Issue 50 | March 29, 2013 | Featuring Terra Appelman

Newsletters Archive

"When I was about 3 years old my mom (Cyndy Appelman) took me to see my first ballet performance.  She wasn't sure if I was old enough to sit through the whole show, but as the story goes, I was on the edge of my seat the entire time, taking in everything."   Is it possible that a young girl at the age of 3 could be captivated by an enduring passion?Read Terra Appelman's story of amazing dedication and sacrifice by the entire family.
INSIDE NARHS: Self Designed Evidence

When it comes to self-designed courses, evidence is of upmost importance.  Read the words of Steve Moitozo, founder of NARHS, "Evidence is a material, tangible item that can be presented to demonstrate that something was done, existed, occurred, and/or experienced by a student.  NARHS differentiates "evidence" from "testimony." We consider "testimony" as what you SAY happened.  We consider "evidence" as the presentation of objects we can see or handle to corroborate your testimony.  When a student writes an essay about his trip to Ecuador, that is his testimony.  When he shows his passport marks for Ecuador, his plane ticket stub to Quito, and photographs of him inside Capilla del Hombres, that's evidence!"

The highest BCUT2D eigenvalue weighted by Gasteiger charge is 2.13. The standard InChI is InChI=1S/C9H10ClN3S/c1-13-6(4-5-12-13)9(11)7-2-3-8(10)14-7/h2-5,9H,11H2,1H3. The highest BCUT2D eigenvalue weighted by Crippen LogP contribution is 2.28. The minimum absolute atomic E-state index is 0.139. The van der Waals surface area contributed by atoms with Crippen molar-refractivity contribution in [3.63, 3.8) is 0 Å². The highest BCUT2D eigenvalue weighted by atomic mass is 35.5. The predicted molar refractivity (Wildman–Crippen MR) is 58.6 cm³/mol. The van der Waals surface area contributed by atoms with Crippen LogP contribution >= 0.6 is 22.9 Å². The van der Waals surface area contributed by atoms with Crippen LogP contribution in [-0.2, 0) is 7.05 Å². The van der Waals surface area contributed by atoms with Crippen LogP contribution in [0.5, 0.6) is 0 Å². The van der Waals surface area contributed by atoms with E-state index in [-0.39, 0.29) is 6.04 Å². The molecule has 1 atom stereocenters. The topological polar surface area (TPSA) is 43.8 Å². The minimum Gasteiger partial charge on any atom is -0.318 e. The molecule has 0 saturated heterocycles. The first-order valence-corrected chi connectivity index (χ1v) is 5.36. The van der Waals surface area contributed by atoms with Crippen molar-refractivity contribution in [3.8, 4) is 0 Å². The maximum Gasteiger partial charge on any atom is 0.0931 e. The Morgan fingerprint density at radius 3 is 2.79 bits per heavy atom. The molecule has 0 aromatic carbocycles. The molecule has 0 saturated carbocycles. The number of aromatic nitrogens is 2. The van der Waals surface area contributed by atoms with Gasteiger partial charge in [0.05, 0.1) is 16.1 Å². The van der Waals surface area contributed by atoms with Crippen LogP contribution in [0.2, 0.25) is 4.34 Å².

Excellent evidence can come from second-party validation supplied by the "Grading Tool for Self-Designed Courses."  Give this form to a piano teacher, coach, supervisor, director etc, who can verify that the student participated. That form allows the witness to supply a grade for the activity along with a signature and date. Since it does not take long to fill out the grading tool, the supervisor may be agreeable to fill out a number of the forms during the year; this could be helpful for displaying the student's skill growth. 

FEATURED THIS WEEK:
Terra Appelman